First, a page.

Soulsborne Boss Fight Rankings #129-120 | Column from the Editor with a Guest Writer

We all know what’s going on with these articles at this point, so let’s delve right into this week’s picks for #s 129-120! For a reminder on the criteria for judgment, see here.

129. Godskin Apostle (Elden Ring)

Andrew: The lanky, smaller of the Godskin Duo, Apostle is unfortunately very similar to the Noble moveset wise. They both have very similar dynamics. Expect to see a lot of fast attacking, lengthy combos, blackflame and a transition to second phase that gives Apostle a single extra attack to complicate matters.

Difficulty is, again, very similar to fighting the Godskin Noble. The Apostle trades the rapier away for a slightly lengthier curved sword. Despite Apostle being smaller, it actually moves slower than the Noble, especially in second phase. That said, they are tangibly identical to fight and receive identical difficulty ratings.

The same lore that applies to the Noble also applies to the Apostle. The Godskins spreading out after essentially being evicted from Farum Azula at least does a good jo explaining why they both appear several times each.

Where the Noble’s new attack in second phase entirely shifts the dynamic of the fight, Apostle’s can too but to a lesser extent. However, this ultimately feels a bit more interactive, explaining its slight elevation in fun over Noble here. With Noble’s roll attack, all the player can really do is just get out of the way, maybe sling a spell at him if possible. Apostle’s new second phase attacks involves him basically turning into a giraffe, gaining a seemingly elastic neck that makes closing the gap on the player easy. However, instead of just dodge at all costs, the player could strafe to avoid the blow, then use the opening to get in a hit. They could also simply dodge roll in for a melee attack, or even dodge out to toss a spell of some kind at Apostle. Having more broad counterplay serves to make it more meaningful than Noble by a slight margin.

Mango: Apostle has a lanky moveset and a built in mechanic where he tries to interruot healing with blackflame. Because of that, I gave it a 10 for difficulty. This boss is a reskin which is fought several times throughout the game, so I only gave it a 5 for lore. I gave this fight a 10 for fun.

128. Skeleton Lords (Dark Souls 2)

Andrew: When passing through the fog door and initially gazing upon the boss area, it’s natural to be intimidated by what you see here. The room is filled to the brim with skulls, there are three tall skeletons with imposing weapons and armor, and the accompanying soundtrack is also quite eerie as well. Unfortunately, the main issue with this fight is that it’s yet another poorly balanced gank fight, of which there were plenty in Dark Souls 2. As a result, the fight was relatively forgettable for the most part.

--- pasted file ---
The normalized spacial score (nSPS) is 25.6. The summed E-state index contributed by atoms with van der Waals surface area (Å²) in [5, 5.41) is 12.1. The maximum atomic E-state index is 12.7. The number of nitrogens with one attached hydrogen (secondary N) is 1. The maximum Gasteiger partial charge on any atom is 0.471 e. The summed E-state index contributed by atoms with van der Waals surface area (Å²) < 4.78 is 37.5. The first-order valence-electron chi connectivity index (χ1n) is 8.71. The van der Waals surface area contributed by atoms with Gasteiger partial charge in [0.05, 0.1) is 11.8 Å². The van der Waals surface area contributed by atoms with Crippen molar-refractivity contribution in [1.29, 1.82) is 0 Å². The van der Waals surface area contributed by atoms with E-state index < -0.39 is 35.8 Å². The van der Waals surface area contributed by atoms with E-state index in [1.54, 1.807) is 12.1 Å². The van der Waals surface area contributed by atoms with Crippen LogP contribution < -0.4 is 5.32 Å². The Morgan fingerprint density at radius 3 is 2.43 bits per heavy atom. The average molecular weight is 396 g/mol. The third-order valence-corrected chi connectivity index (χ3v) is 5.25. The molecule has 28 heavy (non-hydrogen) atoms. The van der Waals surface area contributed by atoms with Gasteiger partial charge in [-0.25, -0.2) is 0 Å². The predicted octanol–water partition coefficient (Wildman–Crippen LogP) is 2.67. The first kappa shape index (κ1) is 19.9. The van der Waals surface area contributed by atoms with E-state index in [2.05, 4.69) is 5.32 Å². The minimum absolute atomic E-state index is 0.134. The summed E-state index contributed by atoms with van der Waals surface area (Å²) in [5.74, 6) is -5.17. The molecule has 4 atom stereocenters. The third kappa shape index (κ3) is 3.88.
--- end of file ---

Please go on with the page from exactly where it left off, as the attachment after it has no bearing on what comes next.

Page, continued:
For the most part, if you don’t have crippling claustrophobia, you should win this fight easily. The Skeleton Lords each have very small health pools, dying in about 3-5 good hits. When they die, they are replaced by a group of smaller skeletons which all die fast as well. There is overall a distinct lack of lethality in this fight. Even a passive player who is overtly patient should never truly be threatened here.

The Skeleton Lords were sent by the Iron King to essentially eliminate the undead, as to try and fight off the ongoing Undead Curse. Eventually, they fell prey to this very curse, went hollow and forgot their mission completely when their mental states deteriorated. Before long, they took the forms seen in this fight.

The boss area is truly great for a gank fight. There are three tall structures the player can use for crowd control that are not destructible. As well, though the fight is easy, killing tons of skeletons all at once as they bum rush the player induces quite the dopamine rush. The atmosphere for this fight is top notch as well. The only issue is that it’s just too easy, which can hinder immersion and vulnerability a good deal.

Mango: As the Skeleton Lords spawn more skeletons when they die, it is easy for the player to get overwhelmed if they are not careful. I gave this fight a 12 for difficulty. Lore gets a 10 and fun gets a 7, as I felt this fight was mediocre and simple.

127. Old Iron King (Dark Souls 2)

Andrew: One of four Lord Souls, and the second to be discussed here during this series. The Old Iron King is the boss of the Iron Keep, one of the more polarizing maps out of Dark Souls 2. With an impressive aesthetic appearance, lackluster mechanics and an iffy boss area design hold this one back.

Difficulty here is mainly due to one simple, silly thing- the infamous ”Old Iron King’s hole.” While the king is surrounded by lava which would result in immediate death on contact, there is also a small circular hole just to the side of the entrance to the fight that will end the fight similarly. The king’s attacks are easy to dodge in a vacuum due to an absurdly long windup and cooldown, but the player must balance dodging these attacks with maintaining their footing and avoiding the hole. Given that the king hits quite hard, making a mistake can either be lethal or result in taking a ton of damage.

The Old Iron King is one of a few different people in lore who once resided over a large kingdom in the game’s lore. He waged war against a territory known as Venn, and was ultimately successful due to the sudden aid of Sir Alonne. The Old Iron King initially had a strong kingdom, but as the Undead Curse set in, he tried to take action against it, but was ultimately overrun and defeated. His biggest asset, the Brume Tower, would get taken over by a fragment of Manus. His next biggest possession, the Iron Keep, would be both his burial ground as well as where he would linger after going hollow himself. He was ultimately killed by the Smelter Demon, who simply drowned him in the Keep’s lava and killed him, left unchallenged to wander the halls of the Iron Keep undisturbed.